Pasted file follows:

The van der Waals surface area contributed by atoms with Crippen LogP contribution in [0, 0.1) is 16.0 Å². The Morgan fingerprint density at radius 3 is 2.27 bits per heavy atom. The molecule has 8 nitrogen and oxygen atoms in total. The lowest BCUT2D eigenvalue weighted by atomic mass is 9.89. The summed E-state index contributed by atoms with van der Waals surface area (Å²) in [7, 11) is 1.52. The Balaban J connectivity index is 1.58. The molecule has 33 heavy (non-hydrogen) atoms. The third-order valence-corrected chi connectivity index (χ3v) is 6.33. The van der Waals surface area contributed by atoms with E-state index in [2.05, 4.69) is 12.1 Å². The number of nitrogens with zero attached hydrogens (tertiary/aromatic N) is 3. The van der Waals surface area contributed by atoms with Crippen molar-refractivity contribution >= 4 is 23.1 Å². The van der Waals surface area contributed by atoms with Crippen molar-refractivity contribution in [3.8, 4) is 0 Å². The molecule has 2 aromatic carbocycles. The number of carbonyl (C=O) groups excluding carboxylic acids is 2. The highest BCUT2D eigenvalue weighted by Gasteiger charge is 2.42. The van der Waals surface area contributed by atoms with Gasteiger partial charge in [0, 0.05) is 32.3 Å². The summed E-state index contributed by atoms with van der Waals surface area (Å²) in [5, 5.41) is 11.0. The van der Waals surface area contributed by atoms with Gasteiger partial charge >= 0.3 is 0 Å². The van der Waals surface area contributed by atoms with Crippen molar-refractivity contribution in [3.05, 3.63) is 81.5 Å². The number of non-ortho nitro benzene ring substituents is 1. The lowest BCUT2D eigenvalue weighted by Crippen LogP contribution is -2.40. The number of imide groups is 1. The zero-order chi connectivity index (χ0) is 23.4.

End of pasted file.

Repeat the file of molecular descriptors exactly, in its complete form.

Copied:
The van der Waals surface area contributed by atoms with Crippen LogP contribution in [0, 0.1) is 16.0 Å². The Morgan fingerprint density at radius 3 is 2.27 bits per heavy atom. The molecule has 8 nitrogen and oxygen atoms in total. The lowest BCUT2D eigenvalue weighted by atomic mass is 9.89. The summed E-state index contributed by atoms with van der Waals surface area (Å²) in [7, 11) is 1.52. The Balaban J connectivity index is 1.58. The molecule has 33 heavy (non-hydrogen) atoms. The third-order valence-corrected chi connectivity index (χ3v) is 6.33. The van der Waals surface area contributed by atoms with E-state index in [2.05, 4.69) is 12.1 Å². The number of nitrogens with zero attached hydrogens (tertiary/aromatic N) is 3. The van der Waals surface area contributed by atoms with Crippen molar-refractivity contribution >= 4 is 23.1 Å². The van der Waals surface area contributed by atoms with Crippen molar-refractivity contribution in [3.8, 4) is 0 Å². The molecule has 2 aromatic carbocycles. The number of carbonyl (C=O) groups excluding carboxylic acids is 2. The highest BCUT2D eigenvalue weighted by Gasteiger charge is 2.42. The van der Waals surface area contributed by atoms with Gasteiger partial charge in [0, 0.05) is 32.3 Å². The summed E-state index contributed by atoms with van der Waals surface area (Å²) in [5, 5.41) is 11.0. The van der Waals surface area contributed by atoms with Gasteiger partial charge >= 0.3 is 0 Å². The van der Waals surface area contributed by atoms with Crippen molar-refractivity contribution in [3.05, 3.63) is 81.5 Å². The number of non-ortho nitro benzene ring substituents is 1. The lowest BCUT2D eigenvalue weighted by Crippen LogP contribution is -2.40. The number of imide groups is 1. The zero-order chi connectivity index (χ0) is 23.4.